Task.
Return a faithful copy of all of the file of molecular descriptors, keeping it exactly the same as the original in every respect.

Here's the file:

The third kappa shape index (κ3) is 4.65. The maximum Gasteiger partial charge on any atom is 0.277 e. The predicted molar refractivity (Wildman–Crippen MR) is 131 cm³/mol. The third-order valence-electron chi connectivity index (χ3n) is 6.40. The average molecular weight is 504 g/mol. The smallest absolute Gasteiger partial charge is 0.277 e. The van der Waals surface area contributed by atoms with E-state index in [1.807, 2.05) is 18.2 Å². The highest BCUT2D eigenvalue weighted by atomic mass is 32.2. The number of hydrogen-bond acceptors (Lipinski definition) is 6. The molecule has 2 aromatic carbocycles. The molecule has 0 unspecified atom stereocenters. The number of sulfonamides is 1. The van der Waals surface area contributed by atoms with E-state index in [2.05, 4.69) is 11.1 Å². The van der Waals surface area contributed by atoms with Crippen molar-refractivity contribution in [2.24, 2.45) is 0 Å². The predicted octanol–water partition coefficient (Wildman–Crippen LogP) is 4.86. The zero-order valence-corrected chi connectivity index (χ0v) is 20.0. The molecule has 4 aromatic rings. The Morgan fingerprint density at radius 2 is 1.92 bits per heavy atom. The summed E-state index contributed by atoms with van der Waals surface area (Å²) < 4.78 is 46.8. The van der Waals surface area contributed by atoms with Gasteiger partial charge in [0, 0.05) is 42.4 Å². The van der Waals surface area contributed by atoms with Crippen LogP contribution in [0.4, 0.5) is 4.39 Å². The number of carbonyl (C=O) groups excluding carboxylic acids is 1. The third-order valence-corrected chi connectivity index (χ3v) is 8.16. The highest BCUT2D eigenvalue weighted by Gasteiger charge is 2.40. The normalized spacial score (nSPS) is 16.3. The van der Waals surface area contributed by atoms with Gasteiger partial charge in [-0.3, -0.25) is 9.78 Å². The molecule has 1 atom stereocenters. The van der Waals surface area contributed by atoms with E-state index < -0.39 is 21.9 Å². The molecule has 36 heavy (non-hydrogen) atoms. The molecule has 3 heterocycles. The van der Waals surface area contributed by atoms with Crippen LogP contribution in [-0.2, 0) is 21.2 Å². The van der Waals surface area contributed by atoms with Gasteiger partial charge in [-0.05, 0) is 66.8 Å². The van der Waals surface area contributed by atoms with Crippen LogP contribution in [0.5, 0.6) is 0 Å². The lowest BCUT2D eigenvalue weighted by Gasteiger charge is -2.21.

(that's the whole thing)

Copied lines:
The third kappa shape index (κ3) is 4.65. The maximum Gasteiger partial charge on any atom is 0.277 e. The predicted molar refractivity (Wildman–Crippen MR) is 131 cm³/mol. The third-order valence-electron chi connectivity index (χ3n) is 6.40. The average molecular weight is 504 g/mol. The smallest absolute Gasteiger partial charge is 0.277 e. The van der Waals surface area contributed by atoms with E-state index in [1.807, 2.05) is 18.2 Å². The highest BCUT2D eigenvalue weighted by atomic mass is 32.2. The number of hydrogen-bond acceptors (Lipinski definition) is 6. The molecule has 2 aromatic carbocycles. The molecule has 0 unspecified atom stereocenters. The number of sulfonamides is 1. The van der Waals surface area contributed by atoms with E-state index in [2.05, 4.69) is 11.1 Å². The van der Waals surface area contributed by atoms with Crippen molar-refractivity contribution in [2.24, 2.45) is 0 Å². The predicted octanol–water partition coefficient (Wildman–Crippen LogP) is 4.86. The zero-order valence-corrected chi connectivity index (χ0v) is 20.0. The molecule has 4 aromatic rings. The Morgan fingerprint density at radius 2 is 1.92 bits per heavy atom. The summed E-state index contributed by atoms with van der Waals surface area (Å²) < 4.78 is 46.8. The van der Waals surface area contributed by atoms with Gasteiger partial charge in [0, 0.05) is 42.4 Å². The van der Waals surface area contributed by atoms with Crippen LogP contribution in [0.4, 0.5) is 4.39 Å². The number of carbonyl (C=O) groups excluding carboxylic acids is 1. The third-order valence-corrected chi connectivity index (χ3v) is 8.16. The highest BCUT2D eigenvalue weighted by Gasteiger charge is 2.40. The normalized spacial score (nSPS) is 16.3. The van der Waals surface area contributed by atoms with Gasteiger partial charge in [-0.3, -0.25) is 9.78 Å². The molecule has 1 atom stereocenters. The van der Waals surface area contributed by atoms with E-state index < -0.39 is 21.9 Å². The molecule has 36 heavy (non-hydrogen) atoms. The molecule has 3 heterocycles. The van der Waals surface area contributed by atoms with Crippen LogP contribution in [-0.2, 0) is 21.2 Å². The van der Waals surface area contributed by atoms with Gasteiger partial charge in [-0.05, 0) is 66.8 Å². The van der Waals surface area contributed by atoms with Crippen LogP contribution in [0.5, 0.6) is 0 Å². The lowest BCUT2D eigenvalue weighted by Gasteiger charge is -2.21.